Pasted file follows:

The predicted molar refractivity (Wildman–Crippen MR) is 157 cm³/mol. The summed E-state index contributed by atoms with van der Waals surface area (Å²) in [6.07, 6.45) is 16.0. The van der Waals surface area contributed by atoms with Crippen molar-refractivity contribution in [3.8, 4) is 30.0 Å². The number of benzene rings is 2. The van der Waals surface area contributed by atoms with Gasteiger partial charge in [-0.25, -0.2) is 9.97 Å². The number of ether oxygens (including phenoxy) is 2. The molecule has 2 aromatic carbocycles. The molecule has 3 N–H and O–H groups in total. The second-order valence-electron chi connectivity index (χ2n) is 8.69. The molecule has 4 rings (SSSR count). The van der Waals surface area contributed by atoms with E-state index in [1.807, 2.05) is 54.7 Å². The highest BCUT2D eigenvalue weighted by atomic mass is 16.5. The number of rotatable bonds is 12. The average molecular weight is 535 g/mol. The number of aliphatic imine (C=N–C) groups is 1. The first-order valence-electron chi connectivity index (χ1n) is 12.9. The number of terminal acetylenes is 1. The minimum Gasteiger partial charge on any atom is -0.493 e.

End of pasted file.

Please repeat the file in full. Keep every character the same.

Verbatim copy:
The predicted molar refractivity (Wildman–Crippen MR) is 157 cm³/mol. The summed E-state index contributed by atoms with van der Waals surface area (Å²) in [6.07, 6.45) is 16.0. The van der Waals surface area contributed by atoms with Crippen molar-refractivity contribution in [3.8, 4) is 30.0 Å². The number of benzene rings is 2. The van der Waals surface area contributed by atoms with Gasteiger partial charge in [-0.25, -0.2) is 9.97 Å². The number of ether oxygens (including phenoxy) is 2. The molecule has 2 aromatic carbocycles. The molecule has 3 N–H and O–H groups in total. The second-order valence-electron chi connectivity index (χ2n) is 8.69. The molecule has 4 rings (SSSR count). The van der Waals surface area contributed by atoms with E-state index in [1.807, 2.05) is 54.7 Å². The highest BCUT2D eigenvalue weighted by atomic mass is 16.5. The number of rotatable bonds is 12. The average molecular weight is 535 g/mol. The number of aliphatic imine (C=N–C) groups is 1. The first-order valence-electron chi connectivity index (χ1n) is 12.9. The number of terminal acetylenes is 1. The minimum Gasteiger partial charge on any atom is -0.493 e.